It finally happened. We only wonder why it took so long. Samsung has finally chosen Google’s Wear OS as its preferred watch ecosystem. I’ve always enjoyed using Samsung’s Galaxy smartwatches with their bold displays, premium build, unique rotating bezel and user interface. While brands like Apple and Fitbit have stuck to a square or squircle […]
It finally happened. We only wonder why it took so long. Samsung has finally chosen Google’s Wear OS as its preferred watch ecosystem. I’ve always enjoyed using Samsung’s Galaxy smartwatches with their bold displays, premium build, unique rotating bezel and user interface. While brands like Apple and Fitbit have stuck to a square or squircle (you guessed it – a rounded square of sorts) form factor, Samsung has stayed true to its circular form. Many users – especially those who still cling on to their heirloom or favourite fashion watches, find the transition to a circular watch a tad easier. If there’s one area where Samsung’s Tizen OS has struggled, it’s the depth of its app store. It’s why we’re excited about the new Galaxy Watch 4.
Samsung launched two versions of the Galaxy Watch 4 along with its new foldables. There’s the classic version that’s slightly heavier and comes with Samsung’s rotating bezel and the version that we tried that’s just called the Watch 4. I’ve been more partial to Samsung’s smartwatches without the rotating bezel because of their sleek form factor. You can still use the rotating navigation on the display but there’s no metal bezel that many also like using as a fidget toy especially in boring meetings. The Watch 4 (I checked out the 44mm variant; there’s also a 40mm option) feels good on your wrist. It’s light and we dig the near bezel less display; the transition from the watch to the strap is almost gapless.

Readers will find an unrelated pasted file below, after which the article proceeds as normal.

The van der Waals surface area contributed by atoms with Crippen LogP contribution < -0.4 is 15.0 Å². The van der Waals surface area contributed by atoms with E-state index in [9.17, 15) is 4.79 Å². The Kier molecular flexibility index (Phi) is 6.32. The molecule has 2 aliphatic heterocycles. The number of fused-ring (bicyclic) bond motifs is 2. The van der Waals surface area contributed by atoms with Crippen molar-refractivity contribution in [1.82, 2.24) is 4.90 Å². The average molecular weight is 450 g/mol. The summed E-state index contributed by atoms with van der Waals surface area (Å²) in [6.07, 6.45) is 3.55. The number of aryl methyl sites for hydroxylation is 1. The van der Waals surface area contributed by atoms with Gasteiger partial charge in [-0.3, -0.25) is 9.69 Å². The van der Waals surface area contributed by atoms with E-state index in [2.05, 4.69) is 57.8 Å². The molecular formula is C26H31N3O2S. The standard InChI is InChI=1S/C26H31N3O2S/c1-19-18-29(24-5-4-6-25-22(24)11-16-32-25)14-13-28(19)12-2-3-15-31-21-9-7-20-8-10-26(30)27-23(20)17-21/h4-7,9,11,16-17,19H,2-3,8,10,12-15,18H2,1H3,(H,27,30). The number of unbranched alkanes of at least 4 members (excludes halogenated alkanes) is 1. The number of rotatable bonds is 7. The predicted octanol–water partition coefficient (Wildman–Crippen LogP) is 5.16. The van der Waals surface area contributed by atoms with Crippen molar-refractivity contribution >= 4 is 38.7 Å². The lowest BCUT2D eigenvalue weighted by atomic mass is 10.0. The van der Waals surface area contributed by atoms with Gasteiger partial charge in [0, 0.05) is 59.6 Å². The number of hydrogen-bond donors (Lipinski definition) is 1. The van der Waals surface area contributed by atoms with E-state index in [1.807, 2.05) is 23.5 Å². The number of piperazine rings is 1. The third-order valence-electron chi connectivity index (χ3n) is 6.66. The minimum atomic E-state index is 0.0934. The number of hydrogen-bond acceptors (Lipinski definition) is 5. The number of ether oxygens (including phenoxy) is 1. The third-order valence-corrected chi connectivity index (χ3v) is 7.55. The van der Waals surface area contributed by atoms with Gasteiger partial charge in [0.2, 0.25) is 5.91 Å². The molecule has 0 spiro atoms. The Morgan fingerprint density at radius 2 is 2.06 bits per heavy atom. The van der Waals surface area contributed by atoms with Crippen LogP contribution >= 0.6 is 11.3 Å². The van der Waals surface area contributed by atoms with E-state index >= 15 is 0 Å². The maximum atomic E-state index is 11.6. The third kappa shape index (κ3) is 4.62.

The 1.4-inch Super AMOLED (450 x 450 pixels) display is one of the brightest on any smartwatch. Visibility is great even under harsh sunlight. There’s a silicon band in the box, but you can swap that for conventional watch straps just like previous editions of the Galaxy Watch. There’s a whole bunch of watch faces including my favourite, goofy ‘Friends’ watch face with an animated teddy. The Wear OS app store now gives Samsung watch users a whole bunch of handy apps including Google Maps and the GBoard, Google’s keyboard. There’s no Google Assistant though; you have to stick with Samsung’s Bixby. If you’ve used a Samsung smartphone, you will get the drift. This is a Wear OS smartwatch with Samsung’s One UI Watch Version (3.0) baked in. I think it’s a best of both worlds.
Wellness features are the key battleground for smartwatches. This is an area where Samsung has quite a few arrows in its quiver. The big differentiator is the Body Composition tracker. Samsung’s new BioActive Sensor combines with a fast chip (a dual core 1.18 GHz processor) to track fat percentage, skeletal muscle and body water. All you need to place two fingers on the two physical buttons (on the right spine). While this is a handy feature and one that helps you manage health goals, most medical experts will suggest that just like the ECG or SpO2 sensors on all smartwatches, that you don’t make vital decisions based on these numbers.
The Watch 4 also comes with all the usual fitness bells and whistles that include sleep tracking, workout tracking and calorie tracking. How you use these fitness features especially with GPS and the ‘always on’ also impacts battery life. Most users should be able to stretch the battery to a couple of days without a fuss. Just like the Apple Watch is restricted for iPhone users, this smartwatch is only geared for Android users. If you’re looking for a premium smartwatch experience with wellness features, the Samsung Galaxy Watch 4 might be your best bet now.
The Samsung Galaxy Watch 4 starts at Rs 23,999